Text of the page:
Investigational Antiviral Study Finds Faster Clinical Improvement in Patients With COVID-19
Favipiravir is not approved by the FDA. It is being researched in the United States as a potential treatment of COVID-19.
Top-line results from a phase 3 trial of favipiravir, an investigational antiviral drug, found that patients with mild to moderate coronavirus disease 2019 (COVID-19) who received the drug had a 28.6% faster viral clearance compared to patients in the control arm.1
Favipiravir is a broad spectrum oral antiviral drug that functions by selectively inhibiting RNA-dependent RNA polymerase and the viral replication phase of COVID-19. It is being investigated in multiple international clinical trials, according to Glenmark Pharmaceuticals, a global, research-led pharmaceutical company that produces generic medications.1
Favipiravir is not approved by the FDA. However, the drug is being researched in the United States as a potential treatment of COVID-19. Those investigating this use of favipiravir includes a team at Stanford Medicine.2
In the phase 3 trial, according to Glenmark, patients in the favipiravir arm received 3600 mg tablets on day 1, and 800 mg tablets on day 2 or later, for a maximum of 14 days, in addition to standard supportive care. In total, 90 patients were deemed to have mild disease, while 60 patients had moderate disease. The primary efficacy endpoint was the speed of viral clearance, and the investigators found numerical improvements with a 28.6% faster viral clearance.1
In addition, the investigators noted a 40% faster achievement of “clinical cure,” which was defined as the physician’s assessment of normalization of clinical signs, with a statistically significant reduction in median time to clinical cure in the favipiravir treatment arm. By day 4, 69.8% of patients who received favipiravir achieved clinical cure, compared to 44.9% in the control arm. Furthermore, among patients who clinically deteriorated and required oxygen support, the investigators found that those receiving favipiravir had a longer median time to the first use of oxygen (5 days vs 2 days).1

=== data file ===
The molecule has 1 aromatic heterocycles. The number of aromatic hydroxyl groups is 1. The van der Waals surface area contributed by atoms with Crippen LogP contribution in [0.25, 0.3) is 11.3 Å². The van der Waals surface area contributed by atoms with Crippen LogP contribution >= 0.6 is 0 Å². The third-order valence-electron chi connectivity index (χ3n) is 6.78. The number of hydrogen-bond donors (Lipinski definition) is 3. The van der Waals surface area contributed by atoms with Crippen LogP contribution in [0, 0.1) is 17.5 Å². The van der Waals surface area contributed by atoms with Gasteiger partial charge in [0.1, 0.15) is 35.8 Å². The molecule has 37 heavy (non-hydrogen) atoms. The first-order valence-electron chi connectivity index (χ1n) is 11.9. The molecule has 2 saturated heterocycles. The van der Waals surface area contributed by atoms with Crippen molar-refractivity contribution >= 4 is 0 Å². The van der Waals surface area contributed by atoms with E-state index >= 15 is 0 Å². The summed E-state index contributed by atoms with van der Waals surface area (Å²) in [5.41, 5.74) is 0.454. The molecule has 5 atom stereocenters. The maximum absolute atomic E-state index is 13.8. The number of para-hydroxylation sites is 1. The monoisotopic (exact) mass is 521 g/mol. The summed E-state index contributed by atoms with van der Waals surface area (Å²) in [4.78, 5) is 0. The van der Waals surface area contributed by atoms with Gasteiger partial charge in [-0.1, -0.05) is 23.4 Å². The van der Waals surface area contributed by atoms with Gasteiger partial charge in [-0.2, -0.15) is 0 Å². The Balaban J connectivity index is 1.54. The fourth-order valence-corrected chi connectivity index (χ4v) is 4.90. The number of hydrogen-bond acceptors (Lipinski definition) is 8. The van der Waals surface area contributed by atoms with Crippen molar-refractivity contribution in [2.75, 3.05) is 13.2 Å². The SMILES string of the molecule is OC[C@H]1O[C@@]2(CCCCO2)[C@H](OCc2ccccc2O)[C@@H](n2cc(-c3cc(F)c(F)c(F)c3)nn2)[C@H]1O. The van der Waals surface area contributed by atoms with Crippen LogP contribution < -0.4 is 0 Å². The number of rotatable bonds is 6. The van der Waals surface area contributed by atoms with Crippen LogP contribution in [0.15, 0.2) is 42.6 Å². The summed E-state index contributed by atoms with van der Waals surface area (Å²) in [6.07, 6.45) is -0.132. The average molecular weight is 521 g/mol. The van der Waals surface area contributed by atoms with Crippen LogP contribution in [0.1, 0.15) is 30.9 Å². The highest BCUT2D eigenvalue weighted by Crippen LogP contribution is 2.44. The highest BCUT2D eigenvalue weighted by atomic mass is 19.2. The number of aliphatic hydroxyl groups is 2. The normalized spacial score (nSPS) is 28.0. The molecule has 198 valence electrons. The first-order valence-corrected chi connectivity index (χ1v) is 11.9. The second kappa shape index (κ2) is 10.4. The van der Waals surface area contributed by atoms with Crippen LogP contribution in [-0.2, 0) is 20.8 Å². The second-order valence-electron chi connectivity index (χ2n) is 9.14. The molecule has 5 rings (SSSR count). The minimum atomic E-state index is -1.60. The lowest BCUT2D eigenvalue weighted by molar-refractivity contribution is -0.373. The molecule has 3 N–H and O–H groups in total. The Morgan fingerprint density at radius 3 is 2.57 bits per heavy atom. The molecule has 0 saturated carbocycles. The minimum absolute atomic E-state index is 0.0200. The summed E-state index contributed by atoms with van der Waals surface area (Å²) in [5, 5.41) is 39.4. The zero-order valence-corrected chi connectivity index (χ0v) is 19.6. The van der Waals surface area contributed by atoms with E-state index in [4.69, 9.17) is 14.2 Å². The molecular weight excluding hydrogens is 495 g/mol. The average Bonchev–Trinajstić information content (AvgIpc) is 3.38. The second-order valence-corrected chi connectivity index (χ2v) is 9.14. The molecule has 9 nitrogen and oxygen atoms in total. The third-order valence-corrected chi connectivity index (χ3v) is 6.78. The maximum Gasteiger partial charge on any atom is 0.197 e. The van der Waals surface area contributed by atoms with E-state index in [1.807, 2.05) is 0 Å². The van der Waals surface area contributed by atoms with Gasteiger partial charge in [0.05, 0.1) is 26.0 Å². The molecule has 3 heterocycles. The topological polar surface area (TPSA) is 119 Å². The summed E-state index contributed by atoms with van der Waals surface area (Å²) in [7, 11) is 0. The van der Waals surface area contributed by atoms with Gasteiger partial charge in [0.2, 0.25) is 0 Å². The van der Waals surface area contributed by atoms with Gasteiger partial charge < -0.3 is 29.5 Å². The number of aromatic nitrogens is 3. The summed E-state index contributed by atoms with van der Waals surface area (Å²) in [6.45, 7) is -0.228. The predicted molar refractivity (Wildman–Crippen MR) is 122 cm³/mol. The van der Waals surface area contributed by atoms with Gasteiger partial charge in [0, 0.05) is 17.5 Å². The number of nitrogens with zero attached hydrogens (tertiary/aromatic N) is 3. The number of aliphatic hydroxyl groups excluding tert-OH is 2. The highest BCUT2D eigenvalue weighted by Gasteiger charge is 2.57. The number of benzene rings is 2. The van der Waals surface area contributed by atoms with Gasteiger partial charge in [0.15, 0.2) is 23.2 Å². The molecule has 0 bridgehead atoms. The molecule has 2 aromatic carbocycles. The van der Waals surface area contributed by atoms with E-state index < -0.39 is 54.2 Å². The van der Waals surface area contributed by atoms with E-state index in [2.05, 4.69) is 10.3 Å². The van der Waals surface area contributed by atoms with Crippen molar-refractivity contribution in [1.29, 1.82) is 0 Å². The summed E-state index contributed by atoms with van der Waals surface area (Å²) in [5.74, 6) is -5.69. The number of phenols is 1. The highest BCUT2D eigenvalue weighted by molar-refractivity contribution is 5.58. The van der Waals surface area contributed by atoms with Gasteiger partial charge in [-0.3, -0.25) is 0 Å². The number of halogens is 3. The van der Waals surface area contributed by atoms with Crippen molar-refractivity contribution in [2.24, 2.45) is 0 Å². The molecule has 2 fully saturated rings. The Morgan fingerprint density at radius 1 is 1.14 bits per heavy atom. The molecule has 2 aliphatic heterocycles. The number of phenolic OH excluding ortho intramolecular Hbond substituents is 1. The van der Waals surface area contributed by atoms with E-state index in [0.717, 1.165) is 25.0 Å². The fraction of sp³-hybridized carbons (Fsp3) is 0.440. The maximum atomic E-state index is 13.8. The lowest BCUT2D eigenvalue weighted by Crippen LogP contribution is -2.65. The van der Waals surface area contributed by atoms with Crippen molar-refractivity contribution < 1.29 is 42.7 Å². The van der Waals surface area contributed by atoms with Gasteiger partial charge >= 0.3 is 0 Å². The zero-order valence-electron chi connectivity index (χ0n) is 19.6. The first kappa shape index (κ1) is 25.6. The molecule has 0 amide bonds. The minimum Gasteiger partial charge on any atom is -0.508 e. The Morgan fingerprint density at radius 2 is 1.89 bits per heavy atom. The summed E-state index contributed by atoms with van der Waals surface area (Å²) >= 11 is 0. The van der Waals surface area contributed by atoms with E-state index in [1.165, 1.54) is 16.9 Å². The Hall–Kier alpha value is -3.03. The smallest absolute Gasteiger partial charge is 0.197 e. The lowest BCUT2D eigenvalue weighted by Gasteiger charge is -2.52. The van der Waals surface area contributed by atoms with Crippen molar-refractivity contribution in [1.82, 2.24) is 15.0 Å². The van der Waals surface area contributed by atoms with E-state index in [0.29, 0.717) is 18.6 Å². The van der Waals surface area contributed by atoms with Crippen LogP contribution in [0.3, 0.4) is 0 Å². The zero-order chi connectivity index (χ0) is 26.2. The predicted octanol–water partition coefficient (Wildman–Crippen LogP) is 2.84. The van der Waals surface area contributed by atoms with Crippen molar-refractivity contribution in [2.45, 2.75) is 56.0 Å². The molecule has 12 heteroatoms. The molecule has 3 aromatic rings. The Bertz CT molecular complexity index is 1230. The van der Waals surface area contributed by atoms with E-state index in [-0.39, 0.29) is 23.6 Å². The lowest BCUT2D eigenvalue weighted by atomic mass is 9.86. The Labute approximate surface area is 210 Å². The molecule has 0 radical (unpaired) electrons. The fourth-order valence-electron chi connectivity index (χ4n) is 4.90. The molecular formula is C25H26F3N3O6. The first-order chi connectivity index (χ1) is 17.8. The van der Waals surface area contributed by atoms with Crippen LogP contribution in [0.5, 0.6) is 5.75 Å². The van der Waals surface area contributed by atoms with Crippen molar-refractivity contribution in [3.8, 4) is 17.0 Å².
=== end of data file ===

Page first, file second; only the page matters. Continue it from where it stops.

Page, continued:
Favipiravir was well-tolerated with no serious adverse events (SAE) nor were there deaths in the favipiravir treatment arm. One SAE occurred in the control arm and resulted in death due to clinical disease, attributed to the COVID-19 infection. Adverse events (AEs) were reported in 35.6% of patients in the favipiravir arm compared to 8% of the control arm, but most AEs were mild to moderate and none led to drug discontinuation of dosing adjustments. The most common AE was asymptomatic transient increases in uric acid.1
“I eagerly await the final analysis and results from other ongoing studies from across the globe,” said Zarir Udwadia, MD, DNB, FRCP, FCCP, a principal investigator, in a prepared statement. “Till then, I feel we have enough evidence to consider using favipravir in symptomatic COVID-19 patients who have mild to moderate infection.”1
The study at Stanford Medicine is in an early phase and, this month, investigators were aiming to enroll 120 patients recently diagnosed with COVID-19 who were not hospitalized. According to Marisa Holubar, MD, clinical associate professor of infectious disease and an investigator for the Stanford Medicine study, early-phase studies are important to inform larger clinical trials.2
A goal of the Stanford Medicine study is to understand if favipiravir shortens the life of the COVID-19 viral shedding, or the release of the virus into the environment from an infected person.2
- Glenmark Announces Top-Line Results From Phase 3 Clinical Trial of Favipiravir in Patients with Mild to Moderate COVID-19 [news release]. Mumbai, India; July 22, 2020: Glenmark Pharmaceuticals. https://www.glenmarkpharma.com/sites/default/files/Glenmark-Announces-Top-Line-Results-From-Phase-3%20-Clinical.pdf. Accessed July 22, 2020.
- White T. Stanford Medicine trial to test favipiravir for treating COVID-19 outpatients. Stanford Medicine news website. http://med.stanford.edu/news/all-news/2020/06/stanford-medicine-trial-tests-favipiravir-for-covid-19.html Published June 30, 2020. Accessed July 22, 2020.